Prime Water View Limited, a property developer, and its executive chairman, Mr Tunji Ogunwusi, are at the centre of a court case in which about a dozen subscribers who bought houses in Ashake Court within the Oniru Family Chieftaincy Estate are at the risk of losing their multi-million naira investment. Prime Water View was the developer of the Ashake Court which it sold to the subscribers.
Unknown to the house owners in the Ashake Court, Mr Ogunwusi had used their property as collateral for a bank loan which he did not pay back. Now the bank, FCMB, has taken over the houses and locked out their owners based on the judgment of the Federal High Court in Lagos.
The dodgy deal came to light last month (26 August 2020) when a combined team of policemen and OPC operatives stormed the Ashake Court in the early hours of the morning to drive out people from their homes and lock up the place, brandishing court documents as evidence that the FCMB Bank had obtained a foreclosure judgment on the property in settlement of a loan that Mr Tunji Ogunwusi and Prime Water View Limited had taken from the bank with the Ashake Court as collateral but did not pay back.
Mr Ogunwusi, who is now the executive chairman of Prime Water View Limited, was the managing director of the company at the time the subscribers entered into agreement with the property developer to buy 12 units of flat, including a pent house, at the Ashake Court for over N500 million and paid for in full by early 2009, but Prime Water View did not release the original title documents to any of the subscribers.
However, in November 2009 Mr Ogunwusi used the original title documents of the houses he had already sold to obtain a loan of N100, 000,000 from FCMB. He failed to service the loan.
In January 2019 the bank took Mr Ogunwusi and his company to court in a suit numbered FHC/L/CS/130/2019, claiming N281 million in capital and accumulated interest on the loan. Mr Ogunwusi failed to show up and defend himself in court despite being served all the court processes. The court, presided over by Justice A.M Liman, granted the prayers of the bank in a judgment in March 2020.
In a tripartite meeting attended by Mr Ogunwusi’s lawyer, the property owners and the bank following the execution of the court judgment, Ogunwusi asked the property owners to pay the bank, promising to reimburse them later. The property owners, afraid of losing their investment, pleaded with the bank to allow them repay only the capital of N100, 000,000 but the bank refused, offering to forgive just 40 per cent of the accumulated interest in any negotiated settlement.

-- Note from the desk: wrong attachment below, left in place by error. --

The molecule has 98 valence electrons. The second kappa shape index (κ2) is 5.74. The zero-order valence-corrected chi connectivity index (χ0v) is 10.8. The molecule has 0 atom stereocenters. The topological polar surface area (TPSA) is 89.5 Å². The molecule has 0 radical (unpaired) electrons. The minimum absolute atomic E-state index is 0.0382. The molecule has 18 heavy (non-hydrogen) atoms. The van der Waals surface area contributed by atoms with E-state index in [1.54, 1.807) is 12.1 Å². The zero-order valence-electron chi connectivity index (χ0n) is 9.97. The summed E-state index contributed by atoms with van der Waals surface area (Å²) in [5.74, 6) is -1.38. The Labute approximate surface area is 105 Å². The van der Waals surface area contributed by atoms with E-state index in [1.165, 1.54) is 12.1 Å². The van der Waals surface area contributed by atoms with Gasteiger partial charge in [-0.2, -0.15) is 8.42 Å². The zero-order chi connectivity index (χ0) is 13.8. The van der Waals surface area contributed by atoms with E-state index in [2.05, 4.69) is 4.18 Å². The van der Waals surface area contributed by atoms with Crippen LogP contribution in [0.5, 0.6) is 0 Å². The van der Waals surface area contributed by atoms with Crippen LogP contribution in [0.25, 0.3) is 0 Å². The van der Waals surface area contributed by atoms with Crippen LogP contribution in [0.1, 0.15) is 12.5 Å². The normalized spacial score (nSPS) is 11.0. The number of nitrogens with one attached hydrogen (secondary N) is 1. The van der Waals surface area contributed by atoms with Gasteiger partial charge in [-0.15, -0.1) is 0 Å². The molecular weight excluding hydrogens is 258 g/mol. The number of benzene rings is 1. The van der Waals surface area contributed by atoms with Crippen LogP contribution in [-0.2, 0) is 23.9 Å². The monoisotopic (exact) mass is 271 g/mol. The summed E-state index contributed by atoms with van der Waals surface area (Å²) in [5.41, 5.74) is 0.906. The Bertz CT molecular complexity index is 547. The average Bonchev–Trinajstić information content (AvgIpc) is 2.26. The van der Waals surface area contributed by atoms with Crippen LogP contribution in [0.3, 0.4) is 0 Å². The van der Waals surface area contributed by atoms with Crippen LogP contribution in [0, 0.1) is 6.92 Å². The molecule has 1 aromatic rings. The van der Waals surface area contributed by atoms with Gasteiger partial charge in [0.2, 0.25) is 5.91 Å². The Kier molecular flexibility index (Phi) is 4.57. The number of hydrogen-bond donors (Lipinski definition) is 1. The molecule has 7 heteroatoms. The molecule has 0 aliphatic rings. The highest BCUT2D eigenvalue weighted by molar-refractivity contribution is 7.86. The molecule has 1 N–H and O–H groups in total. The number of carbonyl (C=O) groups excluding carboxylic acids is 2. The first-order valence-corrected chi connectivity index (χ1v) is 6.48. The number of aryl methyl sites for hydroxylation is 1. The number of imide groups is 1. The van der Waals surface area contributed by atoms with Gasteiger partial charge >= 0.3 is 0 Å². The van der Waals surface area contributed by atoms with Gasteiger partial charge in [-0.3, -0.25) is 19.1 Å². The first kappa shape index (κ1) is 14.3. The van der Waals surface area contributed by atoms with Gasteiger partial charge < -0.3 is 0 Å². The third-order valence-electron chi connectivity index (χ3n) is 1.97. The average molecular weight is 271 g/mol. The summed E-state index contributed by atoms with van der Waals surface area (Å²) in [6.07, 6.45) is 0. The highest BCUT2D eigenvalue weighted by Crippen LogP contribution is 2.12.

In a statement in Lagos over the weekend, the Ashake Court subscribers said, “It is curious Mr Ogunwusi is not ready to settle a debt of N100 million over a property he sold for more than N500 million.”
The property owners are concerned that were they to afford the extra payment as demanded by the bank, their property would be so hopelessly overpriced that it would be impossible to sell without significant losses.
They are also not happy that the bank is forcing them to pay for its failure to carry out due diligence to determine the true ownership of the houses before accepting them as collateral for a loan to Ogunwusi and his company.
They equally fault the bank for continuing to book interest on a facility that had gone bad contrary to CBN guideline that once a loan has become non-performing for six months banks should not continue to book interest on it.
Prime Water View Limited has been involved in legal disputes over the years with subscribers to its housing schemes and financial institutions over loan obligations and delivery of houses paid for. Recently PHB Asset Management approached the Federal High Court in Lagos with prayers to wind up the property developer over N1.9 billion debt the financier claimed against the property company.
Prime Water View also had a case in 2014 with ExxonMobil Cooperative Society which alleged in court documents that it paid N1.37 billion in 2008 to the developer for 127 units of houses in an estate in Ikate-Elengushi which the cooperative lost to Sterling Bank because the property was used as a collateral by Prime Water for a loan from the bank, which later seized the property through the order of a court because the developer did not pay back the loan it took from the bank.